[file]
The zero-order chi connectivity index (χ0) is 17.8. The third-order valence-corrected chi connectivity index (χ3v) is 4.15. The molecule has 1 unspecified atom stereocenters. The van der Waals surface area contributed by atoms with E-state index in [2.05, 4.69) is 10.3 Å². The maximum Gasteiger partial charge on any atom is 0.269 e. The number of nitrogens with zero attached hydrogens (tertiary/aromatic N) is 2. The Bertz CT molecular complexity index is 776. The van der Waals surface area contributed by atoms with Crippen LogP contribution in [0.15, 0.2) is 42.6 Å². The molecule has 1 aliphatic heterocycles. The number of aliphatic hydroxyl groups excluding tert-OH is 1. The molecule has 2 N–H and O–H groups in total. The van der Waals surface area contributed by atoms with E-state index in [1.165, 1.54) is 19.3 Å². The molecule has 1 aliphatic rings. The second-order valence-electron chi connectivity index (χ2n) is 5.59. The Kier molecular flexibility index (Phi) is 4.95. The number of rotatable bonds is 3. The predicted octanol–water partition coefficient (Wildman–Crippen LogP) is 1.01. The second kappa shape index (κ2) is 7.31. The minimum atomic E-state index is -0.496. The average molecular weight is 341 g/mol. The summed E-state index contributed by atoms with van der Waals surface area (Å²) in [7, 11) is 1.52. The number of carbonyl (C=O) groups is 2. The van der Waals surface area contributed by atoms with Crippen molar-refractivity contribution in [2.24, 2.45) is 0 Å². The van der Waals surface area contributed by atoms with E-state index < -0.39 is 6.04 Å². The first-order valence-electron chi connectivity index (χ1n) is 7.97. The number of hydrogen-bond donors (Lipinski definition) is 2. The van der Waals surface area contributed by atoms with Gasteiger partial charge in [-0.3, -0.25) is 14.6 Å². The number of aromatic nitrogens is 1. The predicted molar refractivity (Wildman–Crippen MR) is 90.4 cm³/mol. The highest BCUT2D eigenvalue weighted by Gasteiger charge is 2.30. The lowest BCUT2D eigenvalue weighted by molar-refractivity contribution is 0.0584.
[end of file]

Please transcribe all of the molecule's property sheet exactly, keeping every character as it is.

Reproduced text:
The zero-order chi connectivity index (χ0) is 17.8. The third-order valence-corrected chi connectivity index (χ3v) is 4.15. The molecule has 1 unspecified atom stereocenters. The van der Waals surface area contributed by atoms with E-state index in [2.05, 4.69) is 10.3 Å². The maximum Gasteiger partial charge on any atom is 0.269 e. The number of nitrogens with zero attached hydrogens (tertiary/aromatic N) is 2. The Bertz CT molecular complexity index is 776. The van der Waals surface area contributed by atoms with Crippen LogP contribution in [0.15, 0.2) is 42.6 Å². The molecule has 1 aliphatic heterocycles. The number of aliphatic hydroxyl groups excluding tert-OH is 1. The molecule has 2 N–H and O–H groups in total. The van der Waals surface area contributed by atoms with E-state index in [1.165, 1.54) is 19.3 Å². The molecule has 1 aliphatic rings. The second-order valence-electron chi connectivity index (χ2n) is 5.59. The Kier molecular flexibility index (Phi) is 4.95. The number of rotatable bonds is 3. The predicted octanol–water partition coefficient (Wildman–Crippen LogP) is 1.01. The second kappa shape index (κ2) is 7.31. The minimum atomic E-state index is -0.496. The average molecular weight is 341 g/mol. The summed E-state index contributed by atoms with van der Waals surface area (Å²) in [7, 11) is 1.52. The number of carbonyl (C=O) groups is 2. The van der Waals surface area contributed by atoms with Crippen molar-refractivity contribution in [2.24, 2.45) is 0 Å². The van der Waals surface area contributed by atoms with E-state index < -0.39 is 6.04 Å². The first-order valence-electron chi connectivity index (χ1n) is 7.97. The number of hydrogen-bond donors (Lipinski definition) is 2. The van der Waals surface area contributed by atoms with Gasteiger partial charge in [-0.3, -0.25) is 14.6 Å². The number of aromatic nitrogens is 1. The predicted molar refractivity (Wildman–Crippen MR) is 90.4 cm³/mol. The highest BCUT2D eigenvalue weighted by Gasteiger charge is 2.30. The lowest BCUT2D eigenvalue weighted by molar-refractivity contribution is 0.0584.